I Spent A Day As A Pin-Up Girl And I Feel So Much Better About Myself

I'm sure that in previous lifetime I was dancing in an all-night contest with a sailor on leave in New York, in a dance hall, wearing wedge heels, garters, and that swingy red dress.
Publish date:
June 11, 2013
40s, confidence, pin up, photo shoot

I remember the moment I saw the Vanity Fair cover photo of Tina Fey as an All-American Pin-Up girl. It was stunning, gorgeous, and spoke to the part of me that has always wanted to wear my hair rolled back in a retro ‘do, snappy garter belts peeking from underneath a swingy red dress.

So, when my best friend presented me with a birthday Groupon for “one Pin-Up Girl photo session” I flipped.

“We’re doing it!” she said. “You have six weeks. Get ready!” After a month or so of Zumba and sculpt classes, I felt good enough to strip down to my skivvies in front of a photographer (and his lens).

It was seriously one of the best days of my life.

There’s a part of me that has always been fascinated by the forties (and fifties) -- the hats, the dresses, the gloves! But, it’s not just fashion and style that dazzle. It’s a spirit, a vibe: there is just something about the era that inspires me. I'm sure that in previous lifetime I was dancing in an all-night contest with a sailor on leave in New York, in a dance hall, wearing wedge heels, garters, and that swingy red dress.

It’s the music, too. Glenn Miller, Louis Prima--I dare you to put on a recording of “Sing Sing Sing” and succumb to a bad mood. “In the Mood” is another great one. Put on the soundtrack to Swingkids and I dare you to mope.

Over the phone, the photographer was sure to differentiate between a Pin Up and a Boudoir photo shoot. (Pin-Up: think public. Boudoir: think private). The Pin Up shoot is meant to capture the kind of kitschy, wholesome brand of sexy that is characteristic of the era. Sure, it’s sexy, but it’s sexy with a wink.

Maybe it’s that wink, the humor and whimsy of the famous Vargas Girl or Elvgren paintings, that gave me the confidence and self-permission to do it. (Personally, I can claim the trait “funny” much more easily that I can claim the trait “sexy.”)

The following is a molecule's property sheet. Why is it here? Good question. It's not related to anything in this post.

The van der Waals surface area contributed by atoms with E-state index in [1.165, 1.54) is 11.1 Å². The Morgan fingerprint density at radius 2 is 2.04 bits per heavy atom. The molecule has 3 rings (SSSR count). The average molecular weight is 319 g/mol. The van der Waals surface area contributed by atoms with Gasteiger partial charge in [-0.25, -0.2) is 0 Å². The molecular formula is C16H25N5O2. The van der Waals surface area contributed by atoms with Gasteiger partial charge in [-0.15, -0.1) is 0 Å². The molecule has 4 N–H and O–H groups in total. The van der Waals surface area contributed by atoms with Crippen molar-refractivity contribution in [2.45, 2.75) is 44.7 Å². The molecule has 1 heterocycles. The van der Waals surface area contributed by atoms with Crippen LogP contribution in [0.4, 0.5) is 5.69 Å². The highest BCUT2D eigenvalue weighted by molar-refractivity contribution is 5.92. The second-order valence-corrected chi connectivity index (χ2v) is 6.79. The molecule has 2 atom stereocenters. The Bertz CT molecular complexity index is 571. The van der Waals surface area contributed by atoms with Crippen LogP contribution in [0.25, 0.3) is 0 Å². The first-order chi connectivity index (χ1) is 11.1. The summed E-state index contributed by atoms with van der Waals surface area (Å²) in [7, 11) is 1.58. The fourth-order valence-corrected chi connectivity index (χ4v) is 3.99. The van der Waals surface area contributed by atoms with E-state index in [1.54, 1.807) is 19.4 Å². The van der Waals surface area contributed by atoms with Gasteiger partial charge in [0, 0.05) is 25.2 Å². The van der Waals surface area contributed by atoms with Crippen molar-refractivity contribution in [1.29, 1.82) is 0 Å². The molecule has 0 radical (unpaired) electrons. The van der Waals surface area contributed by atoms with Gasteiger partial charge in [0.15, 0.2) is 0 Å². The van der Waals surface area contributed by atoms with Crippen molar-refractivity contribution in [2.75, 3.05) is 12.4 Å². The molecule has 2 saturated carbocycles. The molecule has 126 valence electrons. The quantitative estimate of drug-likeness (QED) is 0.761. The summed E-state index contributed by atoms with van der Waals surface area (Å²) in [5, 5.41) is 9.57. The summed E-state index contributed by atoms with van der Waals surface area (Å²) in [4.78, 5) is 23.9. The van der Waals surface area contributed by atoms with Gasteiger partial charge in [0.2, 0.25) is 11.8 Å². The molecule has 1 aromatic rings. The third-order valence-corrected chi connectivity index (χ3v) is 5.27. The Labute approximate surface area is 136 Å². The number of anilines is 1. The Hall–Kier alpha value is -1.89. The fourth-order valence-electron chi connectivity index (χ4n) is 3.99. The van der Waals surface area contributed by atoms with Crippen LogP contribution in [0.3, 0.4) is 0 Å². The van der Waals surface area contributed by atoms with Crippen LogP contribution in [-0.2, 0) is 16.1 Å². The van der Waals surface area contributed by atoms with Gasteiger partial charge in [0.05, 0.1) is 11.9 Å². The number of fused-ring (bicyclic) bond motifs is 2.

Often in Pin-Up artwork, the artist and subject use a kind of “oopsie!” response and reason to expose the flesh. It’s accidental or humorous, coy and playful, like the one with the subject on top of the table, fearing the toy alligator beneath; a woman quickly putting out a fire using her skirt to fan away the puff of smoke. Others feature a falling phone book, a mischievous dog playing with yarn, or a gust of wind that accidentally lifts a bit of skirt.

My best friend, Debra, and I started by Googling all things Pin-Up, and chose a few paintings to inspire us. Then, we got busy, tearing through our closets and through thrift stores in search of retro looking garb.

The night before the shoot, we made Cosmos and tried on zillion combinations of lingerie, dresses, exchanging scenario and theme ideas. My favorite moment was when we both realized that Debra had the matching garter belt to a pink and black bra and panty set of mine. The store had run out of them when I bought them the year before. What are the odds?

We arrived at the studio with big bags of clothing options. The photographer introduced himself and made us completely at ease. Hair and make-up ladies whisked us away, transforming us completely while we noshed on fruit, cheese and champagne.

In my curlers while others fussed over me, I wonder, Is this the life of a model (uh…minus the cheese?). Imagine getting paid for this! I briefly fancy myself an actual, paid model. Then, I remember I am paying for the pleasure of it, not getting paid for it. Oh, well.

I am dressed in pink satin, and ready for my close-up. Any initial awkwardness falls away as I intuitively start to follow the photographer’s direction. Something happens and I feel amazing. Part of this might by my feeling that my body type lends itself to the Pin-Up girl prototype. For me, it’s usually a confidence-killer to page through magazines and see women with very celebrated skinny-minnie bodies like Keira Knightley, Kate Bosworth, and Jennifer Aniston. I’d think, hmph. If that’s “what sexy is” today then I haven’t got a chance.

The Pin-Up world is different. All of a sudden curves are wow! Hips are hot! A certain softness to the body reads as feminine, not fat. For a second, I think, Damn, if I had lived in that era, I’d be really hot!

Wait a minute, it occurred to me after. What if I could shift my mindset? Let go of the standards of beauty of today (or the perception of them) and just be happy with my body? Let go of the desire to be mega thin, have killer arms or abs, or any other symbol of hotness today, and just be happy in my body? I’ll never be skinny-skinny. And, I’ve always had hips. But in Pin Up Land all that is fabulous.

Maybe I can’t do a Pin-Up shoot everyday, but I will always have these pictures to remind me how confident and beautiful I felt. And, I might be stealing this idea from my yoga teacher, but it’s a little bit like they say when you find peace in meditation, it’s important to remember that the feeling is available to me any and all of the time, if I let go of the b.s. and self-judgment and just let myself feel it.